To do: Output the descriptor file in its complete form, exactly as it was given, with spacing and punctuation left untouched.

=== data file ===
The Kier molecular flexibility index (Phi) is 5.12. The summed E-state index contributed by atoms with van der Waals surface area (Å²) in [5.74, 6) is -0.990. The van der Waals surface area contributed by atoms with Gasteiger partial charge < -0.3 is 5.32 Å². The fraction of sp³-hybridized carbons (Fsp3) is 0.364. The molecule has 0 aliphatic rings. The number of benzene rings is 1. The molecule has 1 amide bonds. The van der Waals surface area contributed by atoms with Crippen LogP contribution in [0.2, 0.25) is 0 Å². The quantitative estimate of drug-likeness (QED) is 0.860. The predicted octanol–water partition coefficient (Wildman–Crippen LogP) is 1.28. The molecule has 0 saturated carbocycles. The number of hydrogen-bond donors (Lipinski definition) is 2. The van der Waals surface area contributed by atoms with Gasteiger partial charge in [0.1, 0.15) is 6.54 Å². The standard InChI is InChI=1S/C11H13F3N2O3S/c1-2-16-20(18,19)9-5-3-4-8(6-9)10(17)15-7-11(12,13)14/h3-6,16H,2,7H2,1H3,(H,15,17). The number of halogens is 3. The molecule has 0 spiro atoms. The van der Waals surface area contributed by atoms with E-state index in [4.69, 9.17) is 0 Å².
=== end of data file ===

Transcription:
The Kier molecular flexibility index (Phi) is 5.12. The summed E-state index contributed by atoms with van der Waals surface area (Å²) in [5.74, 6) is -0.990. The van der Waals surface area contributed by atoms with Gasteiger partial charge < -0.3 is 5.32 Å². The fraction of sp³-hybridized carbons (Fsp3) is 0.364. The molecule has 0 aliphatic rings. The number of benzene rings is 1. The molecule has 1 amide bonds. The van der Waals surface area contributed by atoms with Crippen LogP contribution in [0.2, 0.25) is 0 Å². The quantitative estimate of drug-likeness (QED) is 0.860. The predicted octanol–water partition coefficient (Wildman–Crippen LogP) is 1.28. The molecule has 0 saturated carbocycles. The number of hydrogen-bond donors (Lipinski definition) is 2. The van der Waals surface area contributed by atoms with Gasteiger partial charge in [0.1, 0.15) is 6.54 Å². The standard InChI is InChI=1S/C11H13F3N2O3S/c1-2-16-20(18,19)9-5-3-4-8(6-9)10(17)15-7-11(12,13)14/h3-6,16H,2,7H2,1H3,(H,15,17). The number of halogens is 3. The molecule has 0 spiro atoms. The van der Waals surface area contributed by atoms with E-state index in [4.69, 9.17) is 0 Å².